Land Sales Start to Rebound, Consulting Firm Says
(Beijing) – Land transfer revenues for ten major Chinese cities totaled 48.5 billion yuan in September, up 49 percent from August, a report by E-house China R&D Institute released on October 10 said.
The September figure was the highest of the year and a sign that the market has warmed, Wu Xiaojun, an analyst for the real estate consulting firm in Shanghai, said.
Local governments in China get much of their revenue from fees linked to transferring leasing rights to developers, and central government housing curbs enacted in 2010 to cool an overheating market have left many cash-strapped.
Local governments have started to increase the supply of land, and some developers were optimistic about the prospects of the housing market, Wu said. He predicted that land sales would continue to speed up in the second half of the year.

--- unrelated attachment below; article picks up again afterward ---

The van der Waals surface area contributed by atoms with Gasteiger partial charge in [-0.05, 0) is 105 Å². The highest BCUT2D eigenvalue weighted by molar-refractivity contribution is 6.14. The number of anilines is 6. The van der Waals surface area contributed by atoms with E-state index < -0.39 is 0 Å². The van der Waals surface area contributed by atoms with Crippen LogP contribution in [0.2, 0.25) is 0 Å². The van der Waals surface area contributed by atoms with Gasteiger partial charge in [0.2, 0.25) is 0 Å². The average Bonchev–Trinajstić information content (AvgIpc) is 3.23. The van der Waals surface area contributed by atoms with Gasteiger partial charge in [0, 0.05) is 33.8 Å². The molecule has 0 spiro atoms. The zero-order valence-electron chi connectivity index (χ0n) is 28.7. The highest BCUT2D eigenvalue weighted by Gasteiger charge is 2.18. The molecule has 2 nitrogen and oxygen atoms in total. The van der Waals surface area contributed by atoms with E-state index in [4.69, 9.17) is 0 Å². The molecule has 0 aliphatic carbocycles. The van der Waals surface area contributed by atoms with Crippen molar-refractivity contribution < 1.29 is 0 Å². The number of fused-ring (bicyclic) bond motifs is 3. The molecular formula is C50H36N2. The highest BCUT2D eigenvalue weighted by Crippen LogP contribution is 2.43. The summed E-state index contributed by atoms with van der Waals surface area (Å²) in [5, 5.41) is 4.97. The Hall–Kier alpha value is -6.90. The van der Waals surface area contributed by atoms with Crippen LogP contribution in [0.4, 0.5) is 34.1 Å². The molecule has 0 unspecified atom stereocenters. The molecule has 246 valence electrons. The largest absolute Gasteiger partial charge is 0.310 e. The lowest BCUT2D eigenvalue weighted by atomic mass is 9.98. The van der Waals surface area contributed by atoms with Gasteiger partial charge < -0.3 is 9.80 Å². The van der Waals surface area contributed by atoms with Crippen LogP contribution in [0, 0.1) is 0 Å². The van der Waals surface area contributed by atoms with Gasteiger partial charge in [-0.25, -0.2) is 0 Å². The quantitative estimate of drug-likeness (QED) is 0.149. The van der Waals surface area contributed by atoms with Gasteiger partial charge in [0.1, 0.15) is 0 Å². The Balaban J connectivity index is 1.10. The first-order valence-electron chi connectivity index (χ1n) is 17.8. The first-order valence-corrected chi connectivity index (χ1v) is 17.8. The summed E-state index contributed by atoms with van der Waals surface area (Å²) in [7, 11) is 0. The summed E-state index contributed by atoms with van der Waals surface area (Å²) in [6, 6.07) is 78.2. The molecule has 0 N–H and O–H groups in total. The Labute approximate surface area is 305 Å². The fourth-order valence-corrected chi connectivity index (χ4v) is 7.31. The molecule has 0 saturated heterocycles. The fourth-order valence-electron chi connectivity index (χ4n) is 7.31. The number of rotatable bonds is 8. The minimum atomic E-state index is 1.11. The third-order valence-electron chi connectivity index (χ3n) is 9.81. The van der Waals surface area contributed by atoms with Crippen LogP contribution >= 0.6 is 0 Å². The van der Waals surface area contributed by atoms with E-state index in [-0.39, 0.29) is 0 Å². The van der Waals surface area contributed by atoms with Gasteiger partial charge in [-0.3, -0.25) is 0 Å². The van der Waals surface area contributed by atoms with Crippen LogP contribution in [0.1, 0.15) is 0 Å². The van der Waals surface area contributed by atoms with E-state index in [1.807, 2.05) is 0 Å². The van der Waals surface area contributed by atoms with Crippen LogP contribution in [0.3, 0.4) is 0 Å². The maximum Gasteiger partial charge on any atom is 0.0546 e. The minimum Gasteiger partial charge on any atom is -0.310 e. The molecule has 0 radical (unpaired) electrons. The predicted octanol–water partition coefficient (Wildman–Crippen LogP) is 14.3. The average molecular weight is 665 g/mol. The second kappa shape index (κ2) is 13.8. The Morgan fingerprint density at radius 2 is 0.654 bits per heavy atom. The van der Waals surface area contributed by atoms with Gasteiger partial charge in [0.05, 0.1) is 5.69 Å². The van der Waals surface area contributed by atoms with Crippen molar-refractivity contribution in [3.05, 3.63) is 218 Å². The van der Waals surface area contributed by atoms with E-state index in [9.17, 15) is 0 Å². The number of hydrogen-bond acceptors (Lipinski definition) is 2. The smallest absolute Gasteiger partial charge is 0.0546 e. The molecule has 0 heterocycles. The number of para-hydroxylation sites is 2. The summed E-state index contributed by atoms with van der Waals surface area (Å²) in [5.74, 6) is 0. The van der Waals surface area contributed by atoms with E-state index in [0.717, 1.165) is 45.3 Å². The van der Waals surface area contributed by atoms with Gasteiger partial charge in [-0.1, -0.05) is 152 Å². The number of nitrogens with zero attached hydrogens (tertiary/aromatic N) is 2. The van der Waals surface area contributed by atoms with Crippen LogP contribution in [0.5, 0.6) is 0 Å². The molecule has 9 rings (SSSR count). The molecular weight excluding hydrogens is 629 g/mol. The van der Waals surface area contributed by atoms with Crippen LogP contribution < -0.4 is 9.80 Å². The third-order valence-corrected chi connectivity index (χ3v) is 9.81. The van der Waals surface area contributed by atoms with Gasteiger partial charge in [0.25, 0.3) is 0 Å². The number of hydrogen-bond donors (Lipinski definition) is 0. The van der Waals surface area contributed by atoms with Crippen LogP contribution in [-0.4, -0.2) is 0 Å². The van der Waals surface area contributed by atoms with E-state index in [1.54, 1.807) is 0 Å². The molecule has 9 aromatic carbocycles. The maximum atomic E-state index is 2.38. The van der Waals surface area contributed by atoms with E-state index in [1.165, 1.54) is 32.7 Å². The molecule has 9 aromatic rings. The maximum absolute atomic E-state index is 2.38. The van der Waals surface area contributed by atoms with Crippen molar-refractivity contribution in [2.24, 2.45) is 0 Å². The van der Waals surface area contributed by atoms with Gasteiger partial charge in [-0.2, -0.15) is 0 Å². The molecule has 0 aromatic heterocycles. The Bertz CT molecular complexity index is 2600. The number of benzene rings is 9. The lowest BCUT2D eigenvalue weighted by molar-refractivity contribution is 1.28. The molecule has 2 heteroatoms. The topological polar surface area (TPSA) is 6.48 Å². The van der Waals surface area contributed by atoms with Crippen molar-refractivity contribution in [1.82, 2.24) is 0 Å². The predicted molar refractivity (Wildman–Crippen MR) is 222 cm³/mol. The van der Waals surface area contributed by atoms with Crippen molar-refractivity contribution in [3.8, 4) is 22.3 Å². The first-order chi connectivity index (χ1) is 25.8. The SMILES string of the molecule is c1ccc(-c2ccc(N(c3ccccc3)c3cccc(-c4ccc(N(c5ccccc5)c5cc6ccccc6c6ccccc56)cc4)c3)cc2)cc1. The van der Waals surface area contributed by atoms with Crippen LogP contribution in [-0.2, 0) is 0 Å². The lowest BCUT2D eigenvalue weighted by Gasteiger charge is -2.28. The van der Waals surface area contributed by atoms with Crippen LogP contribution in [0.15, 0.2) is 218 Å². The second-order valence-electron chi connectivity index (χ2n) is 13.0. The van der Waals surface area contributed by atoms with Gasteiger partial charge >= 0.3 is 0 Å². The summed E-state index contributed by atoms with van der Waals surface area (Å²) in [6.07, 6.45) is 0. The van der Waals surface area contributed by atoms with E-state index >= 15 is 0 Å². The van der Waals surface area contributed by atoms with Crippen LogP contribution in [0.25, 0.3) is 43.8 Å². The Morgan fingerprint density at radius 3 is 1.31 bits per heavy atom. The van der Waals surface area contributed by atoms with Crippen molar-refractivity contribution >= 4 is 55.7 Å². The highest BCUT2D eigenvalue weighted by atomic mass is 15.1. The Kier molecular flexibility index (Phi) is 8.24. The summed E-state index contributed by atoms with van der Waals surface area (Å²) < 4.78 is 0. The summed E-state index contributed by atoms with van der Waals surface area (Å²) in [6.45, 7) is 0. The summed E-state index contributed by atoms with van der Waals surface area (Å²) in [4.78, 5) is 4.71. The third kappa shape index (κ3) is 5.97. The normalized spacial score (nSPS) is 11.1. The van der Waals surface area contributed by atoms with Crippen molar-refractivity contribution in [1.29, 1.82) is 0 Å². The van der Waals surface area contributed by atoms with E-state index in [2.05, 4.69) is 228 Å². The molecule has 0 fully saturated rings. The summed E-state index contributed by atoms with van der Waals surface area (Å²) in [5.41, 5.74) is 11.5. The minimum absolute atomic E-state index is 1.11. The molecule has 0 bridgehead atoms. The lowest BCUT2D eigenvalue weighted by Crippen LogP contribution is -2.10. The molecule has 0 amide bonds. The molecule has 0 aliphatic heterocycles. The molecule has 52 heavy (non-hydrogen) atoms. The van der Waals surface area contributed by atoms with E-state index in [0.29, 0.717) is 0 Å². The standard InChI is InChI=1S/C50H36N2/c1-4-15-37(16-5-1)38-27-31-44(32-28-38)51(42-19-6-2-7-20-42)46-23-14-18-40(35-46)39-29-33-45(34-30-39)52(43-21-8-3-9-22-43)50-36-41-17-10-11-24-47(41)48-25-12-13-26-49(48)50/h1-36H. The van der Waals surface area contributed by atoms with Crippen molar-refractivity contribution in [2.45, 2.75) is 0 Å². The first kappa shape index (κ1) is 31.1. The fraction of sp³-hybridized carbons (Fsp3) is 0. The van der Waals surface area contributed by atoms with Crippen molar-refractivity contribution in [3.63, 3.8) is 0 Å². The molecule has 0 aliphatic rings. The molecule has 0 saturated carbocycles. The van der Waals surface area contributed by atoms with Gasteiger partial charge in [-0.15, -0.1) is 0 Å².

In a sign of the bite Beijing's curbs have had, land transfer fees for the ten cities from January 1 to September 30 totaled 237.5 billion yuan, down 48 percent compared to the same period last year, the report said.
The drop-off prompted local governments to implement policies to trigger sales, to the annoyance of the central government.
In another sign the market was improving, nearly 13,000 hectares of land was put on the market in 300 cities in September, up 7 percent from August, the China Index Academy, a property research organization in Beijing, said.
Also, Beijing took in 25.7 billion yuan from land sales in September, more than the total for the first eight months of the year, data released by the city's land bureau showed.
Due to the central government's housing curbs, local governments were conservative about putting land on the market in the first six months of the year, the academy said. The pace has quickened since the beginning of July.
As the housing market improved, it would become a driving force for the macro economy in the first half of 2013, Stephen Green, head of Greater China research at Standard Chartered Bank, said.
In some cities, developers have been buying land due to reduced prices, but others are still waiting for prices to fall, Green said.
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